Earth-fissure movements associated with fluctuations in ground-water levels near the Picacho mountains, south-central Arizona, 1980-84
AuthorCarpenter, Michael C.
Earth movements -- Arizona -- Picacho Mountains Region.
Groundwater -- Arizona -- Picacho Mountains Region.
Faults (Geology) -- Arizona -- Picacho Mountains Region.
Committee ChairDavis, Stanley N.
MetadataShow full item record
PublisherThe University of Arizona.
RightsCopyright © is held by the author. Digital access to this material is made possible by the University Libraries, University of Arizona. Further transmission, reproduction or presentation (such as public display or performance) of protected items is prohibited except with permission of the author.
AbstractThe Picacho earth fissure transects subsiding alluvial sediments near the eastern periphery of the Picacho basin in southcentral Arizona. The basin has undergone land subsidence of as much as 3.8 m since the 1930's due to compaction of the aquifer system in response to ground-water-level declines that have exceeded 100 m. The fissure extends generally north-south for 15 km and exhibits horizontal tensile failure as well as up to 0.6 m of normal dip-slip movement at the land surface, with the west side of the fissure downthrown. The fissure was observed as early as 1927, following an earthquake, and is the longest earth fissure in Arizona. Vertical and horizontal displacements have been monitored along a line normal to the fissure. The survey line extends from a bedrock outcrop in the Picacho Mountains on the east, past an observation well near the fissure, to a point 1422 in to the west. From May 1980 to May 1984, the western, downthrown side of the fissure subsided 167 ±1.8 mm and moved 18 ±1.5 mm westward into the basin. Concurrently, the eastern, relatively upthrown side subsided 147 ±1.8 mm and moved 14 ±1.5 mm westward. Dislocation modeling of deformation along the survey line near the fissure suggests that dip-slip movement has occurred along a vertical fault surface that extends from the land surface to a depth of about 300 m. Slip was 9 mm from May to December 1980 and 9 mm from March to November 1981. Continuous measurements were made of horizontal movement across the fissure using a buried invar-wire horizontal extensometer, while water-level fluctuations were continuously monitored in four piezometers nested in two observation wells. The range of horizontal movement was 4.620 mm, and the range of water-level fluctuation in the nearest piezometer in the deeper alluvium was 9.05 m. The maximum annual opening of the fissure during the study period was 3.740 mm from March to October 1981, while the water-level declined 7.59 m. The fissure closed 1.033 mm from October 1981 to March 1982 while the water level recovered 6.94 m. Opening and closing of the fissure were smooth and were correlated with water-level decline and recovery, respectively, in the nearby piezometers. Pearson correlation coefficients between the water-level fluctuations in the deeper piezometers and horizontal movement ranged from 0.913 to 0.925. The correlogram of water-level decline as ordinate, versus horizontal strain as abscissa, exhibits hysteresis loops for annual cycles of water-level fluctuation as well as near-vertical excursions for shorter cycles of pumping and recovery.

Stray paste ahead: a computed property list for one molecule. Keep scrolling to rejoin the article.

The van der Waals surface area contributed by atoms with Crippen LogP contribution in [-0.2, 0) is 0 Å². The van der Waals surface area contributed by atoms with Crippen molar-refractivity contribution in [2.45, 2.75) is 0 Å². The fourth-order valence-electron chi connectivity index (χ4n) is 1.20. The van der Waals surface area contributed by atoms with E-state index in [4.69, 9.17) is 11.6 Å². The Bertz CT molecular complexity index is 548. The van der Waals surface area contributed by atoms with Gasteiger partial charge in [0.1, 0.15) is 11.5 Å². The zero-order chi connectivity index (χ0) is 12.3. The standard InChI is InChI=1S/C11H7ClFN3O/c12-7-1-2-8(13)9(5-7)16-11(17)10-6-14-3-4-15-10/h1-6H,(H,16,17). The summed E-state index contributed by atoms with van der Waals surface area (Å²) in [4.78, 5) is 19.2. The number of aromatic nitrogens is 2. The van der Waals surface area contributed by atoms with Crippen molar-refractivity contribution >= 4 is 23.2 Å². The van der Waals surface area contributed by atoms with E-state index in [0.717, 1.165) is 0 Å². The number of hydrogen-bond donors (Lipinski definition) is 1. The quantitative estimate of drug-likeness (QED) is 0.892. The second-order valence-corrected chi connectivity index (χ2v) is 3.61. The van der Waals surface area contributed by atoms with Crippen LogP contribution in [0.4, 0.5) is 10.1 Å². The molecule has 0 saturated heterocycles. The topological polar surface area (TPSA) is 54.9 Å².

Degree NamePh. D.
Degree ProgramHydrology and Water Resources